Article Review: “Turn and Talk: One Powerful Practice, So Many Uses” by West and Cameron

Did you see my summer reading list? No, it wasn’t filled with thrilling fiction (though I did try to squeeze that in!), but excellent math resources!  Since I love all things Lucy West, one of the first things I read was: “Turn and Talk: One Powerful Practice, So Many Uses” by Lucy West and Antonia Cameron (2011).

Here’s a little background on the topic of academic discourse, according to West and Cameron (2011):

  • student discourse is vital for learning, but it is not seen in classrooms regularly (p. 1)
  • “Research from around the world validates the importance of dialogue as a key avenue for learning content with understanding and developing reasoning, social skills, and intelligence” (p. 1)
  • Douglas Reeves, Richard Allington, Vygotsky, and Robin Alexander have “linked academic success with the capacity to engage in conversation and to as and answer questions in full sentences” (p. 1)
  • it is not easy for teachers to engage students in rigorous discourse for a few reasons: the content of the lesson is lacking (i.e. there is nothing to talk about), the lesson is too factual or skills based, the lesson is not based on any “big ideas”, there is not enough time for discussion, and too much time is spend practicing a skill (p. 1-2).

So what are the benefits of “turn & talk”?  West and Cameron have eleven benefits, but I think the three most relevant to my teaching practice are:

  • “Develops capacity to articulate an idea and use new terminology”: this is a key point for me because I find that students are lacking math terms. By talking to a partner during math lessons, students are able to improve and broaden their math vocabulary.
  • “Develops the idea that the source of power is in each learner”: it is so important for students to understand that their voices, ideas, and contributions are essential to a math lesson.  They are the source of power during the lesson and their contributions are essential.
  • “Gets at least 50 per cent of the students talking in a given lesson”: I have several students in my class who love to participate during lessons and discussions, but there are many students who would rather sit back and just listen.  Turn & talk helps me get those students involved in the discussion and helps them build confidence during math lessons.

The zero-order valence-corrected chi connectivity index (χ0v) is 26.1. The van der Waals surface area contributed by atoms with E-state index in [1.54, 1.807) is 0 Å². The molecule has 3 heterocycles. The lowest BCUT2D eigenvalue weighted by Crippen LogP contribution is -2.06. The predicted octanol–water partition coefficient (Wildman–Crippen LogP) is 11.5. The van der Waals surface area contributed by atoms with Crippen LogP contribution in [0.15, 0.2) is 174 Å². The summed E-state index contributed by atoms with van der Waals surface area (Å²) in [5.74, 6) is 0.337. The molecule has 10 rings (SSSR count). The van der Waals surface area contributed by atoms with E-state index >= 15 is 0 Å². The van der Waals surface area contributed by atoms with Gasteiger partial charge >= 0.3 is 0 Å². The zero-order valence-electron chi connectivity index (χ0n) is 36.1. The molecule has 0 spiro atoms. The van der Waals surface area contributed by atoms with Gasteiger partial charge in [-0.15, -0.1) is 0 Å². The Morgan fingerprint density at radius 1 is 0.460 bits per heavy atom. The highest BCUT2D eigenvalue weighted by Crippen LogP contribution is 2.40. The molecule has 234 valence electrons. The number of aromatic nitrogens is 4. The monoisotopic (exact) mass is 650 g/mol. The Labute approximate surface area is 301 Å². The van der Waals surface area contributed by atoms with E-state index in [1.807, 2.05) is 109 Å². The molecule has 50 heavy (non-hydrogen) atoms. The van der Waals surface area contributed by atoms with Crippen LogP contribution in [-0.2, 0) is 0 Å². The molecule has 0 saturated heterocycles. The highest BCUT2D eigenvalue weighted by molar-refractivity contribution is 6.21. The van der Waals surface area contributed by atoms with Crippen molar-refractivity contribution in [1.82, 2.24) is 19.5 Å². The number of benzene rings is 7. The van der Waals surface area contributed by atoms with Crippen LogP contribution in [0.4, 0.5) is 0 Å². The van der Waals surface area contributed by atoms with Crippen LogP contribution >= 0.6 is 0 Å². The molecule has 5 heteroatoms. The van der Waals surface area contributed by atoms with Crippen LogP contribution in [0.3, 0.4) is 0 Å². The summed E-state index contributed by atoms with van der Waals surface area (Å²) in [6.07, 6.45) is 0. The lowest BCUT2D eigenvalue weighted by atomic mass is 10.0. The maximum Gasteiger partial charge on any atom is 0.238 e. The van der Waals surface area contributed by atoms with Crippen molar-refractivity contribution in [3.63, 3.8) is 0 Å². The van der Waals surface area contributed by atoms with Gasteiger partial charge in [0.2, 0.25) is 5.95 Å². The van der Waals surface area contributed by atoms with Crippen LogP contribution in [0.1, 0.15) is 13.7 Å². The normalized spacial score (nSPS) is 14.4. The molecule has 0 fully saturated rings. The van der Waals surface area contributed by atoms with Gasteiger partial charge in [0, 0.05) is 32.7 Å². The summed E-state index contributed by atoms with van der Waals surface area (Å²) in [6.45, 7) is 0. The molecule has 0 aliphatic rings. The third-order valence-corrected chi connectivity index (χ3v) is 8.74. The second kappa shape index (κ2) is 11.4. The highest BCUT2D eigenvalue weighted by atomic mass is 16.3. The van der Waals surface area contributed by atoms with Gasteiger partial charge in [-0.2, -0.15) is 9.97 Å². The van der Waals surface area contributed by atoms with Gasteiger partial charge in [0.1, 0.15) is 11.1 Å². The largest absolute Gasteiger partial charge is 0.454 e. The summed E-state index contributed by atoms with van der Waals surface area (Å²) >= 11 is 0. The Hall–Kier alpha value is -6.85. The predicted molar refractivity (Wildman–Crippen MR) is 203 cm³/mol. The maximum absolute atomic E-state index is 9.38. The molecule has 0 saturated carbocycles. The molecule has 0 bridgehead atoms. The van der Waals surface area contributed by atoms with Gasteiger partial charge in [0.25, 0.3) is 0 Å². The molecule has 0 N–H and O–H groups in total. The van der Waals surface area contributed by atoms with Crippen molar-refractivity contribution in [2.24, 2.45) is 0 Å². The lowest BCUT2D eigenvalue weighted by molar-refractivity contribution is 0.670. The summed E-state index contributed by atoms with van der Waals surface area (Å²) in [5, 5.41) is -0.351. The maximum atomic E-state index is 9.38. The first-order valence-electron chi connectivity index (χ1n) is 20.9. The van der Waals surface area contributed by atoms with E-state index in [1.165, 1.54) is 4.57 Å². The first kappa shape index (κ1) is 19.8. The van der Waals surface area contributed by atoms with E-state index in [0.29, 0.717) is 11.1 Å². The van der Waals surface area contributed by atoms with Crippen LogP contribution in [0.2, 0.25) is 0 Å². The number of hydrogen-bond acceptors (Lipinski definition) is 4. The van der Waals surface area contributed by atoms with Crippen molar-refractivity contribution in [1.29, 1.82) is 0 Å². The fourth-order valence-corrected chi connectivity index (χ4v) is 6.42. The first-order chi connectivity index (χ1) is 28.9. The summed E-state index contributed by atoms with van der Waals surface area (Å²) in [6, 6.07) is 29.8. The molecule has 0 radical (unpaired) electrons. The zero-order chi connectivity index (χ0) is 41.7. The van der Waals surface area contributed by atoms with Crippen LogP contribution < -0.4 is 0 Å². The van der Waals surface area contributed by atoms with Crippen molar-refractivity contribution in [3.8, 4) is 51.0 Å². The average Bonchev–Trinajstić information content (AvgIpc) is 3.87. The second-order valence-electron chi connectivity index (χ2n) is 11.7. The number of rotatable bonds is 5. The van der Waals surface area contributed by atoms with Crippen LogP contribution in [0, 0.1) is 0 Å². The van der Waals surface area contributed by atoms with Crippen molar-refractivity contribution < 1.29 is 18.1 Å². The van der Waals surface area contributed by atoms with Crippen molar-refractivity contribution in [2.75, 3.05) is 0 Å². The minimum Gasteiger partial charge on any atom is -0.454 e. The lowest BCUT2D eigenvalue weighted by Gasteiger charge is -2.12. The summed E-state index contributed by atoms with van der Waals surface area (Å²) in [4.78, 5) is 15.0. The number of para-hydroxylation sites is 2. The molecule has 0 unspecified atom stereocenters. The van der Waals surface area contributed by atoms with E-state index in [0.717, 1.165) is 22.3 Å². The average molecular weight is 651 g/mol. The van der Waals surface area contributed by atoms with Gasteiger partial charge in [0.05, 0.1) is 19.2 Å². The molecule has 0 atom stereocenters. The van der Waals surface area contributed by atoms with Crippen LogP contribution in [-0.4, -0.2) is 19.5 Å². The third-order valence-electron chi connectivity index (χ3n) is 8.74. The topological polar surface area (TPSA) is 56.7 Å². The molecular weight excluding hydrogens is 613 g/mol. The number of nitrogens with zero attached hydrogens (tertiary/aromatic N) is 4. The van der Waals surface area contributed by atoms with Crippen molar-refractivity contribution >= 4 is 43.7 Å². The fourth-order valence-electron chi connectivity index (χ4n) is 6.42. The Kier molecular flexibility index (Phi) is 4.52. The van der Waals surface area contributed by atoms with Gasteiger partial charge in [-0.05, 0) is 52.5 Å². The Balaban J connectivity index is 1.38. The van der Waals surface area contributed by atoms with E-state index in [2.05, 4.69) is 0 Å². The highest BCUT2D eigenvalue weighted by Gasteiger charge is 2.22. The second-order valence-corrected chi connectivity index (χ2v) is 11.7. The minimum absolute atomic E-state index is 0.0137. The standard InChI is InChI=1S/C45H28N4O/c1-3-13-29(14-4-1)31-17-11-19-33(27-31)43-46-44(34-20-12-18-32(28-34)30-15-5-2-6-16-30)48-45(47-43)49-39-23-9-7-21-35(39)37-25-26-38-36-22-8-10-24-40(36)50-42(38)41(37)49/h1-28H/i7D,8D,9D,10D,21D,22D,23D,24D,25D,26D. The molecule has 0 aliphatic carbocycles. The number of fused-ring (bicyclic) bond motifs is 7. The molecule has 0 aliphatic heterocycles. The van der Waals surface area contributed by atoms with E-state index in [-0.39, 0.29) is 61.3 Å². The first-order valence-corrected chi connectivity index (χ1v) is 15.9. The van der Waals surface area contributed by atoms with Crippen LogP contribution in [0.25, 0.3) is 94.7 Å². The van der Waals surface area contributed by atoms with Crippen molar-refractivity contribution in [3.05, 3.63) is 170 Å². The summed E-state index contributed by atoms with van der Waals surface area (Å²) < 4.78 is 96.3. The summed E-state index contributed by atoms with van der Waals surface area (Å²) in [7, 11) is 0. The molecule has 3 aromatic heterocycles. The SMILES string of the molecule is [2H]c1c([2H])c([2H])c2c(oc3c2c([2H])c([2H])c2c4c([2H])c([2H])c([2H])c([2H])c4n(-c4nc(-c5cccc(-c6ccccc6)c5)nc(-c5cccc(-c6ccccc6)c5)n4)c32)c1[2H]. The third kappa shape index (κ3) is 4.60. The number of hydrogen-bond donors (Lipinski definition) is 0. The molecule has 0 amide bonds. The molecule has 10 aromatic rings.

So when is it a good time for “Turn & Talk”?  West and Cameron provide 10 clues that show student discourse would be beneficial at that time, but for me the following two really stand out:

  • “Preparing to write”: for our numeracy learning cycle, we are focusing on the analysis of the problem (using our GRASS acronym), where students need to explain their thought process as they tackle the problem.  We are asking students to take us step-by-step through their though process.  By having students turn and talk with a partner first, we have found that the analysis of the problem is much more detailed, in-depth, and accurate.
  • “Teaching each other”: it is such a pivotal and powerful moment in a lesson when students are able to teach one another.  It may be that only some students understand the concept enough to teach a peer, or it may be that many students understand the concept and can show their understanding by explaining their ideas to their classmates.  Student discourse would be a great way to review the highlights and summaries of a lesson and to check for understanding. I used this approach during my measurement unit when students had to discuss the various area activities we were solving.  It worked out very well and it had everyone talking!

I highly recommend reading the article by West and Cameron.  It is an essential read for any math teacher who wants to improve both the quantity and the quality of student discourse in the math classroom.

We have been using this strategy during our TLLP math journal project and we have noticed an improvement in student problem solving and analysis. By having students turn and talk with a peer, they are showing how well they are attaining the concept and then have a better understanding of how to approach a problem and solve it successfully.